The Telegraph reports that the Tories have "extended" their lead over Labour in the polls, but it is a dubious claim.
The way the Telegraph phrases the headline would tend to make one think that the Tories are gaining support when this is not actually the case. In fact, considering all that has gone on over the last year or so, support for the Tory Party remains unchanged and stubbornly lacklustre at 41%. The reality is that support for the Labour Party continues to drain away but not significantly to the Lib Dems and certainly not to the Tories.
The Telegraph goes on to say ....
Last month's poll by YouGov for The Daily Telegraph found that Mr Brown's government was as unpopular as John Major's the year before his party suffered a landslide general election defeat.
..... but neglects to point out that Labour enjoyed poll results predicting a 47% share of the vote at the time - a full 6 points higher than Cameron's Tory Party can manage. I can understand that the Telegraph would be keen to talk up the Tories chances of winning the next election, but if I were Cameron I would be wondering why it is that the Tory Party is failing to make any significant inroads. Sure, they have a significant lead in the polls, but that is purely down to falling support for the Labour Party and not due to any significant rise in support for the Conservatives.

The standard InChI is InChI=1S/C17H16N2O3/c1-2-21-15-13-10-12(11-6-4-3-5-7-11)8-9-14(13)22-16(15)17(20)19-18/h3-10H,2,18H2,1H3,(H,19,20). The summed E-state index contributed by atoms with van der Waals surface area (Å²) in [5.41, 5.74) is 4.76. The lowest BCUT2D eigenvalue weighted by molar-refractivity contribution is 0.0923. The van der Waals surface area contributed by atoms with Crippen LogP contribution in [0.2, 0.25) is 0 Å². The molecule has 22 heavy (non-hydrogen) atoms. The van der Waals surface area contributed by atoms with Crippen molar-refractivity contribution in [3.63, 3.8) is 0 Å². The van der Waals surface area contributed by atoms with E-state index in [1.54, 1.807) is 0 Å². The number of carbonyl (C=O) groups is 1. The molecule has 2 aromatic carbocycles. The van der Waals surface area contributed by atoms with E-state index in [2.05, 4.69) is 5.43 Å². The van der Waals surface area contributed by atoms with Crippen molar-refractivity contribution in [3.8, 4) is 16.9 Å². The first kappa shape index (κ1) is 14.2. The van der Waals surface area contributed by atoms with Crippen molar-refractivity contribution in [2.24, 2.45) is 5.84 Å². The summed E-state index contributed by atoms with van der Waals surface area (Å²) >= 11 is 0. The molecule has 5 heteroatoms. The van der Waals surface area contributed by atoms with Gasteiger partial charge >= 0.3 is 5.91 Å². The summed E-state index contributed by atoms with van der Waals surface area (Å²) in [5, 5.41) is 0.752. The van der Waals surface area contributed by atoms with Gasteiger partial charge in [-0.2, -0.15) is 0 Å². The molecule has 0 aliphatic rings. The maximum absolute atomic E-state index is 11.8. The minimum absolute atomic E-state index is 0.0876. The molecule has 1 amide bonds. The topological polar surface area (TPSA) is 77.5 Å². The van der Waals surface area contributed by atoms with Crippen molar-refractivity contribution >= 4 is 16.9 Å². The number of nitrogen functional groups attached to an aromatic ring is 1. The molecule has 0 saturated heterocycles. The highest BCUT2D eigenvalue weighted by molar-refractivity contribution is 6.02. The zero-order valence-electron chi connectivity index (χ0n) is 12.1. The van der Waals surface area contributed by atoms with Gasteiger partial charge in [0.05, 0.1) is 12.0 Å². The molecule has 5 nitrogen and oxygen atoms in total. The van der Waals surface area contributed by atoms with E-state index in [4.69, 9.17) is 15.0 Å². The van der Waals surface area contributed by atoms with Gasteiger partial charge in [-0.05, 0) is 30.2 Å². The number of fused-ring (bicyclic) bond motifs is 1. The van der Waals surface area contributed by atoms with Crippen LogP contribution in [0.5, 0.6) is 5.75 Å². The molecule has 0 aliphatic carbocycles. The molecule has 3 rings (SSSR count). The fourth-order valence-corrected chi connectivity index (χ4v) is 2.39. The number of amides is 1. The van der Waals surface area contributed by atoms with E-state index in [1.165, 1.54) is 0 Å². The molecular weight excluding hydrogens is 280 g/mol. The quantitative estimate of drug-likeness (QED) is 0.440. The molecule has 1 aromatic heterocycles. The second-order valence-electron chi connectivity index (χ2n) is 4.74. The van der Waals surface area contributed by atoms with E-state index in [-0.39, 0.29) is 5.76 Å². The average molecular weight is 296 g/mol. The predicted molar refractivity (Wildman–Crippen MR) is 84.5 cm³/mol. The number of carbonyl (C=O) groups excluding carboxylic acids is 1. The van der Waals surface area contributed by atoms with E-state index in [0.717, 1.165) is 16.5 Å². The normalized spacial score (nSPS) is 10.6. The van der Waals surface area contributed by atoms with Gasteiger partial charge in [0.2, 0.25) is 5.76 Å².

And given that the electoral map of Britain is far from simple, I am still not convinced that 41% share in the opinion polls will translate into a comprehensive victory for Cameron. Far from it in fact. I believe - with the way constituencies are set up and the virtual absence of Tory support outside of England - the Tories would need to be regularly polling close to 50% to achieve even a significant majority let alone a landslide.
As long as the Tories continue to bumble along at the 40% mark we're heading for either a slim Tory majority or a hung parliament. Either way, it's still not good reading for Cameron no matter how much spin you ladle on to it.